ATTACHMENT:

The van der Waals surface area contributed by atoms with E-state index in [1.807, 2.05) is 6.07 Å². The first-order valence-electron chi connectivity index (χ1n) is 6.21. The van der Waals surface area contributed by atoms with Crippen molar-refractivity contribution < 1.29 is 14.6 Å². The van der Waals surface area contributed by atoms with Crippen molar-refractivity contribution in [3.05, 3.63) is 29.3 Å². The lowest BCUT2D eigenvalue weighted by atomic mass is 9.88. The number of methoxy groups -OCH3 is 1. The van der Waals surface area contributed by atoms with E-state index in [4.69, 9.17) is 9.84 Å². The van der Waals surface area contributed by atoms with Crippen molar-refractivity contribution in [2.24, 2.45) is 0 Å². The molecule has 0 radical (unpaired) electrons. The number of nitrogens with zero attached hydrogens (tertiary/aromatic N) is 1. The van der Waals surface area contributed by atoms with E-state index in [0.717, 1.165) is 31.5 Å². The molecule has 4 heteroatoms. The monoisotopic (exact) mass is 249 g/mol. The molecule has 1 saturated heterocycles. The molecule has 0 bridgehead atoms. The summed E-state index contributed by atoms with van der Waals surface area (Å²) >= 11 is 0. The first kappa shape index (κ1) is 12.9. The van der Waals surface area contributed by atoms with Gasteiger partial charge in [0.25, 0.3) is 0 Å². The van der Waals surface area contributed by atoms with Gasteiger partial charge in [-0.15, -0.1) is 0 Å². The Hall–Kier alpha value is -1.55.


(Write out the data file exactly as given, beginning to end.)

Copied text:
The van der Waals surface area contributed by atoms with E-state index in [1.807, 2.05) is 6.07 Å². The first-order valence-electron chi connectivity index (χ1n) is 6.21. The van der Waals surface area contributed by atoms with Crippen molar-refractivity contribution < 1.29 is 14.6 Å². The van der Waals surface area contributed by atoms with Crippen molar-refractivity contribution in [3.05, 3.63) is 29.3 Å². The lowest BCUT2D eigenvalue weighted by atomic mass is 9.88. The number of methoxy groups -OCH3 is 1. The van der Waals surface area contributed by atoms with E-state index in [4.69, 9.17) is 9.84 Å². The van der Waals surface area contributed by atoms with Crippen molar-refractivity contribution in [2.24, 2.45) is 0 Å². The molecule has 0 radical (unpaired) electrons. The number of nitrogens with zero attached hydrogens (tertiary/aromatic N) is 1. The van der Waals surface area contributed by atoms with E-state index in [0.717, 1.165) is 31.5 Å². The molecule has 4 heteroatoms. The monoisotopic (exact) mass is 249 g/mol. The molecule has 1 saturated heterocycles. The molecule has 0 bridgehead atoms. The summed E-state index contributed by atoms with van der Waals surface area (Å²) >= 11 is 0. The first kappa shape index (κ1) is 12.9. The van der Waals surface area contributed by atoms with Gasteiger partial charge in [0.25, 0.3) is 0 Å². The van der Waals surface area contributed by atoms with Gasteiger partial charge in [-0.15, -0.1) is 0 Å². The Hall–Kier alpha value is -1.55.